This unit bundles student expectations that address estimating, solving, and representing one- and two-step addition and subtraction problems; determining the perimeter of a polygon; and determining the value of a collection of coins and bills. According to the Texas Education Agency, mathematical process standards including application, a problem-solving model, tools and techniques, communication, representations, relationships, and justifications should be integrated (when applicable) with content knowledge and skills so that students are prepared to use mathematics in everyday life, society, and the workplace.
Prior to this unit, in Grade 2, students developed efficient strategies and algorithms to solve addition and subtraction situations with sums and minuends up to 1,000. Grade 2 students also determined the value of a collection of coins up to one dollar using formal money notation, including the dollar symbol and decimal or the cent symbol. Students also experienced the exchange of coins to create sets of equivalent value and to create minimal sets of coins for a given value.
During this unit, students begin by building an understanding of why estimation is a valuable tool for everyday experiences. Number lines and place value relationships are used to round numbers to the nearest 10 or 100. Students analyze numbers in a problem situation to determine the most efficient estimation strategy to use, rounding or compatible numbers. Students use their estimation and mental math strategies to justify the reasonableness of their solutions. Addition and subtraction skills are advanced through solving one- and two-step problem situations that promote the use of place value, properties of operations, and the examination of different representations of the solution process (e.g., base-10 blocks, open number lines, pictorial models, and/or equations). Extensions of these operations include determining the value of a collection of coins and bills as well as determining the perimeter of a polygon.
After this unit, in Unit 09, students revisit addition and subtraction strategies. They will further their understanding of numbers and operations, continue to develop their number sense, and gain fluency in addition, subtraction, multiplication, and division within one- and two-step problem situations.
In Grade 3, representing and solving one- and two-step problems involving addition and subtraction are identified as STAAR Readiness Standards 3.4A and 3.5A, and rounding numbers or using compatible numbers to estimate solutions to problems is identified as a STAAR Supporting Standard 3.4B. All of these standards are subsumed under the Grade 3 STAAR Reporting Category: Computations and Algebraic Relationships and the Grade 3 Texas Response to Curriculum Focal Points (TxRCFP): Understanding and applying place value and properties of operations to solve problems involving addition and subtraction of whole numbers within 1,000. Representing numbers on a number line between consecutive base-10 multiples, identified as STAAR Supporting Standard 3.2C in the STAAR Reporting Category: Numerical Representations and Relationships, as well as determining the value of a collection of coins and bills, identified as STAAR Supporting Standard 3.4C in the STAAR Reporting Category: Data Analysis and Personal Financial Literacy, are also subsumed within the Texas Response to Curriculum Focal Points (TxRCFP): Understanding and applying place value and properties of operations to solve problems involving addition and subtraction of whole numbers within 1,000. Determining the perimeter of a polygon is identified as STAAR Readiness Standard 3.7B in the STAAR Reporting Category: Geometry and Measurement. This standard is subsumed within the Texas Response to Curriculum Focal Points (TxRCFP): Describing characteristics of two- and three-dimensional geometric figures, including measureable attributes. This unit is supporting the development of the Texas College and Career Readiness Standards (TxCCRS): I. Numeric Reasoning; II.D. Algebraic Reasoning – Representations; IV.C. Measurement Reasoning – Measurement involving geometry and algebra; VIII. Problem Solving and Reasoning; IX. Communication and Representation; and X. Connections.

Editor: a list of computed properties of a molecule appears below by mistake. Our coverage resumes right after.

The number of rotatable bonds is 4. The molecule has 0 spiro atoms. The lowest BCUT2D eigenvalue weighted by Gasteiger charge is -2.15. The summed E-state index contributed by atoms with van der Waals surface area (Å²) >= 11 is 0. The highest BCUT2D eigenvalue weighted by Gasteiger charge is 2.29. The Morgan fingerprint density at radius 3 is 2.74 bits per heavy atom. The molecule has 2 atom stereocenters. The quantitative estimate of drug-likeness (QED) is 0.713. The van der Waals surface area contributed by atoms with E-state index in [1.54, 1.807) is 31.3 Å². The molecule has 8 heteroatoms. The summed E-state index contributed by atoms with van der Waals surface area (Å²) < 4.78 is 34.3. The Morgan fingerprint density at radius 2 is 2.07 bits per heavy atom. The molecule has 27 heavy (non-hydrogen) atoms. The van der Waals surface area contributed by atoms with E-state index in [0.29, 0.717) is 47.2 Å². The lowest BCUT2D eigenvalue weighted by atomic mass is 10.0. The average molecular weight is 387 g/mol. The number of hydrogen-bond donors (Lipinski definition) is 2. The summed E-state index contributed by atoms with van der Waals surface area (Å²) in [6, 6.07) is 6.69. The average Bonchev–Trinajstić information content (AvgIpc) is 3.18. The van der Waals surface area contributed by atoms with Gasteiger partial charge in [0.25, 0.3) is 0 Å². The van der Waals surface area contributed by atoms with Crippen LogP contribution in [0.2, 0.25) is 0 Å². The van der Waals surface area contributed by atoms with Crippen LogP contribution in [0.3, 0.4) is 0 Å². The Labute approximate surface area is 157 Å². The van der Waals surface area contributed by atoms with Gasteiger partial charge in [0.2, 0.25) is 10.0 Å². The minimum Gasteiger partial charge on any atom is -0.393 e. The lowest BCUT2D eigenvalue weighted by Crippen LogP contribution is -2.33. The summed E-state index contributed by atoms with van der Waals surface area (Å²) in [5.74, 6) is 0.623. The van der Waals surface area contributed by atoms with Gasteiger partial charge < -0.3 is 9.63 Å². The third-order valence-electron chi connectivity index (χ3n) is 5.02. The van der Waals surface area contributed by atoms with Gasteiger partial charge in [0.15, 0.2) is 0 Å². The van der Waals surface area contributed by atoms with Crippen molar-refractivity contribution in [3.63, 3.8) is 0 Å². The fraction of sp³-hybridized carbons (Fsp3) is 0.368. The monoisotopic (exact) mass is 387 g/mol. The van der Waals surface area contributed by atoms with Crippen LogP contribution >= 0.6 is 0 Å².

Science- This unit bundles student expectations that introduce safe practices, setting up and using the science notebook, and collecting weather data. Students immediately begin the process of working like a scientist to set the stage for scientific inquiry throughout the year. Please refer to the TEKS Resource System Resource “Science Notebooking: A Reflective Tool for Assessing Student Understanding” (Elementary) for more information. Students focus on skills used in scientific inquiry, such as observing, selecting, and using appropriate tools; measuring; and using simple tables, charts, and graphs to display data. Students begin to recognize the difference between observed and measured data. The purpose of observing, measuring, and recording weather data is to give a purpose and context for setting up and using the notebook. The actual content of weather will be addressed in Unit 06, Investigating Weather. Collecting data on a regular basis over time allows students to begin to recognize patterns in our natural world. Students collect data for air temperature, precipitation, and wind direction using appropriate equipment that measures in metric units, where appropriate. Teachers should determine the frequency with which local weather data will be collected over time.
This unit bundles student expectations that examine physical properties and how those properties determine how matter is classified, changed, and used, including temperature, mass, magnetism, the ability to sink or float, state of matter, changes in state, and the Sun as a source of energy for the water cycle. The appropriate tools and safe practices to investigate the physical properties of matter are addressed. Students accumulate more sophisticated information about the physical properties of matter as they become increasingly familiar with metric units of measurement. The study of matter lends itself to inquiry-based experiences that capitalize on students’ natural curiosity about the physical world around them. Through these experiences, students model the processes used by scientists to study and better understand the natural world.